Aloha Dog Grooming in Ventura, CA with Reviews -
  • 1.Aloha Dog Grooming

    1076 E Front St


    0.51 mi


    Eh, not to talk stink about nobody, but all my ohana say Petsmart Grooming no good, so, me 'n my Wahine, we check out Aloha Dog Grooming. Da lady she treat me like big Kahuna, give me kisses, talk sw

  • 2.Aloha Dog Grooming

    1998 E Main St


    1.29 mi

Temporary Error.

Please try reloading the page.

By: b.agler
Applause Four Paws
I have an edgy standard poodle mix. He blew through 2 groomers in as many years. Finally, I contacted a long standing local pet shop. They recommended Emily at Applause four Paws. He went there for monthly baths and caused no problems until the clippers and scissors appeared, the so did an entirely different personality. Meanwhile, he had to go to the vets where he was anethesized,,not sedated, while a tech tried to clip him. Emily kept working to gain his trust, and a couple of months ago I went to pick him up and Wonder of Wonders, there he stood, clipped, no sedation, no anesthesia. Thank you Emily and Aaron for you love and patience.
By: tcollector
Uncle Dave's Mobile Dog Groom
He was very nice, however I would not use him again. I have a large sweet dog that is afraid of buzzing clippers. Since he is a one man show, he insisted I help hold down my dog while he shaved him. He then charged me full price when he was done. If I was going to do 50% of his job, it should have been half off! He either needs an assistant, or should reconsider his prices. Next time I will drop off my dog at a groomers where I don't have to help do half the work!!!
Tips & Advices
Some pet groomers have viewing areas where owners can sit and watch their pets being treated. Most prevent owners from being in the same room as the pet, however, as the owner's presence might cause the pet to become too excited.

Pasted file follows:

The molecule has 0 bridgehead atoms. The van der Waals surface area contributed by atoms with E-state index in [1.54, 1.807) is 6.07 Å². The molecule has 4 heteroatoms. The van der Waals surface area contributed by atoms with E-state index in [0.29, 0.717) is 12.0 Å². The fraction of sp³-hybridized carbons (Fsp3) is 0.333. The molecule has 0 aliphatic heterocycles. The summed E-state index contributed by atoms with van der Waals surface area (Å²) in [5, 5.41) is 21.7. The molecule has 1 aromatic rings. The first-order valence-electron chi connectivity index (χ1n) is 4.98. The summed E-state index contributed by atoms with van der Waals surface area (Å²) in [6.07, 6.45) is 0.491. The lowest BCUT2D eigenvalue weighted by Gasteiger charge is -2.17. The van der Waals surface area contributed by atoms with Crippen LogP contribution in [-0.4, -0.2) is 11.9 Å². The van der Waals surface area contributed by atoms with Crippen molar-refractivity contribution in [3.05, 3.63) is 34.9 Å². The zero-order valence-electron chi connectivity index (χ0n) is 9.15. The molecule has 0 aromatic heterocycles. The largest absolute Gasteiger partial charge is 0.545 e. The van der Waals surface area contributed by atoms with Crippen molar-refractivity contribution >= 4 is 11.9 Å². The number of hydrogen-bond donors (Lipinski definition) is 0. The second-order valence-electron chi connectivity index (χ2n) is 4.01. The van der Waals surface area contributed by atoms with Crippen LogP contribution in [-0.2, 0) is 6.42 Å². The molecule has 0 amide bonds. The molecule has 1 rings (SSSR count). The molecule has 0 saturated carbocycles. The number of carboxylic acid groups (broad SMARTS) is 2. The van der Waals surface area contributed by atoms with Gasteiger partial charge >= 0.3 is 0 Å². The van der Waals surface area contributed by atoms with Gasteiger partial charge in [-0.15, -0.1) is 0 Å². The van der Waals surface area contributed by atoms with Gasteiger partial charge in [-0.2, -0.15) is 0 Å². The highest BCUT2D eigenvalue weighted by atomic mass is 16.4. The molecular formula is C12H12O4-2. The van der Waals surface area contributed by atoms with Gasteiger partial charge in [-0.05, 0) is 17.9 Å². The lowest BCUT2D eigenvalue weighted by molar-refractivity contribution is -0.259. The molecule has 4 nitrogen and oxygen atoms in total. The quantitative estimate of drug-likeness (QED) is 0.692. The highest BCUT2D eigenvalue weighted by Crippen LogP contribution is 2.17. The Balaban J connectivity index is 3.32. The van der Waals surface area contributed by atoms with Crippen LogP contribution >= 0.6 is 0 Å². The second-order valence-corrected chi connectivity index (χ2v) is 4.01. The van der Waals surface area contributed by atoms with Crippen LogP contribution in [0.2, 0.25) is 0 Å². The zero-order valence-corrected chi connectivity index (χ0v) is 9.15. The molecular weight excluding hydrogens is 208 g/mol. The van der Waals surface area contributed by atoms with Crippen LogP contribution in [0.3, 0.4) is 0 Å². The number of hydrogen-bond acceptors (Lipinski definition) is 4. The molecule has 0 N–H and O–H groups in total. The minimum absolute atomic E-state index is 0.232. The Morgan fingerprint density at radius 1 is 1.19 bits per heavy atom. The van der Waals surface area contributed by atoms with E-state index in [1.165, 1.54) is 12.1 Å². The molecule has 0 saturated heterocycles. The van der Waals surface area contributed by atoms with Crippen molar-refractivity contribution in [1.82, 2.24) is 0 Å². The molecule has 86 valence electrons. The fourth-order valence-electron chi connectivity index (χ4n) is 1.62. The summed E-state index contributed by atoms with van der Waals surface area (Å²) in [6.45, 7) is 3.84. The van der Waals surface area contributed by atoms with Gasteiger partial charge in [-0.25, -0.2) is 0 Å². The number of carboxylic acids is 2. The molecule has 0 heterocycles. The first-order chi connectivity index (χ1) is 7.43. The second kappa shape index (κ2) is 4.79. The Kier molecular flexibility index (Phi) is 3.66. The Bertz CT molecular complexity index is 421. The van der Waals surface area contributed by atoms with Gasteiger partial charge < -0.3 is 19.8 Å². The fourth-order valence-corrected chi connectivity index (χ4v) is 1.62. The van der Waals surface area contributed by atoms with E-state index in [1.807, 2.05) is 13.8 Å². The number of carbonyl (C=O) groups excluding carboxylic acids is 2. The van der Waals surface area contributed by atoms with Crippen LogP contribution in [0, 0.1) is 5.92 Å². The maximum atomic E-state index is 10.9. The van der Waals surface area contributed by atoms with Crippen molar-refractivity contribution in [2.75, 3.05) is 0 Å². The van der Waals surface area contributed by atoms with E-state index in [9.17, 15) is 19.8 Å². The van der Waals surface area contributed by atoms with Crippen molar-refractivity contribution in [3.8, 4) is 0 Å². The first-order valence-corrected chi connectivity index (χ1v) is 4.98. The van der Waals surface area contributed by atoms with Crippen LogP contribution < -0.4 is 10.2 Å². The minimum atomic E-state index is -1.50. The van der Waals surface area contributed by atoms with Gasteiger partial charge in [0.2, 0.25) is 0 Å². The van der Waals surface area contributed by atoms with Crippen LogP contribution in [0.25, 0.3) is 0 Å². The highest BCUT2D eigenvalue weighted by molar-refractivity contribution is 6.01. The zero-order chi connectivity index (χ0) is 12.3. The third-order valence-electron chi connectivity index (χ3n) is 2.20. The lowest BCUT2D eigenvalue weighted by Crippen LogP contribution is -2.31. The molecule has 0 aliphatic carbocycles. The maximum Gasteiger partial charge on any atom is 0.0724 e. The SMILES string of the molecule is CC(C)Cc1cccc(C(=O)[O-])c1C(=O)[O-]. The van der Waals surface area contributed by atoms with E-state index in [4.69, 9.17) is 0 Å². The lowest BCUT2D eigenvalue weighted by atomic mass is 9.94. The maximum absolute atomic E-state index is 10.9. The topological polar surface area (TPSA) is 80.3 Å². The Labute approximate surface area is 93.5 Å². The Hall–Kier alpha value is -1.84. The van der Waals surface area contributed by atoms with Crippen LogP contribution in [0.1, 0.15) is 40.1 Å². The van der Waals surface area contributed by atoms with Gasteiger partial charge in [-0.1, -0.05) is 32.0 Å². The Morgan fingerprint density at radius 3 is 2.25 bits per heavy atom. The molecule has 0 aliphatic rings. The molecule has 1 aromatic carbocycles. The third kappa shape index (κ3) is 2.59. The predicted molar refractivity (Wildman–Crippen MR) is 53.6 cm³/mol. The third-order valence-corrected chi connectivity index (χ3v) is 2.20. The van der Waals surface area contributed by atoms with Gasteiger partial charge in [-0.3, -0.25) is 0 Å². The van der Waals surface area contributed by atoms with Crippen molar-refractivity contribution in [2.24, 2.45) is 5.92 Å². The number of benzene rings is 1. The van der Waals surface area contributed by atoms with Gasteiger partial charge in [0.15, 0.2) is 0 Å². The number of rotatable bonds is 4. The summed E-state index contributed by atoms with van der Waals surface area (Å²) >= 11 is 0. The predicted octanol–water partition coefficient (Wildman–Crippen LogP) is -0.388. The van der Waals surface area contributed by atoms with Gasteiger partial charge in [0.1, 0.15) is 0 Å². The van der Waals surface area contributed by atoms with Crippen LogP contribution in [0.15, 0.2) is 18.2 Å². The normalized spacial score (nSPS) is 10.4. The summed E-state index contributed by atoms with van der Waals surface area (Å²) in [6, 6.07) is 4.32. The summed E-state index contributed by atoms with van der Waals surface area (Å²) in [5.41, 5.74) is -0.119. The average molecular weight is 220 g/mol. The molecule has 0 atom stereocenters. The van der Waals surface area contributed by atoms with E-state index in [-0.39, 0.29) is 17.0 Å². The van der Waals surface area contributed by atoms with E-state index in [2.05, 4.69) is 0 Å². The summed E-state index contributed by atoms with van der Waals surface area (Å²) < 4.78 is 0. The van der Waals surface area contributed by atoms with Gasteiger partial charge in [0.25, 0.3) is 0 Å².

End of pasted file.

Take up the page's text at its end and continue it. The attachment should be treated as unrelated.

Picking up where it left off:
Pets that cannot interact with strangers do not make good professional grooming candidates. Sometimes medication can help, but some groomers don't take animals that have been sedated. If a pet becomes too unruly, a groomer may end the session entirely.
It's best to fully vaccinate pets before bringing them to their first grooming appointment. Dogs should receive the DA2PPC vaccine, which stands for canine distemper, canine andenovirus type 2, canine parvovirus, and parainfluenza. It's also a good idea to vaccinate dogs against Bordedatella (aka “kennel cough”). In fact, New York City requires dogs receive both DAPP and Bordetella shots. Cats, meanwhile, should get the FVRCP vaccine: feline viral rhinotracheitis, calicivirus infection, and panleukopenia. In addition, all pets should be up to date on their rabies shots. Owners should wait at least 24 hours after getting their pet vaccinated before bringing it to the groomers.
Technically, there is no such thing as a pet that is too old for a professional groomer. In fact, older pets with joint or mobility issues often can't groom themselves and need someone else to clean them. However, pets that are blind, deaf, or have serious medical issues might not do well at a groomer, especially if the person is inexperienced. Owners should feel free to ask potential groomers about their understanding of elderly pet issues. Often, older pets will exhibit puppy-like behavior and squirm or yelp during grooming. Alternatively, they might not be able to stand for long periods of time. As such, grooming an older pet usually takes more time than grooming a young one.
Puppies and kittens should be at least 10 weeks old before their first professional grooming session. They should be used to being gently handled by strangers and comfortable being separated from their owners for a few hours at a time.

Just a moment...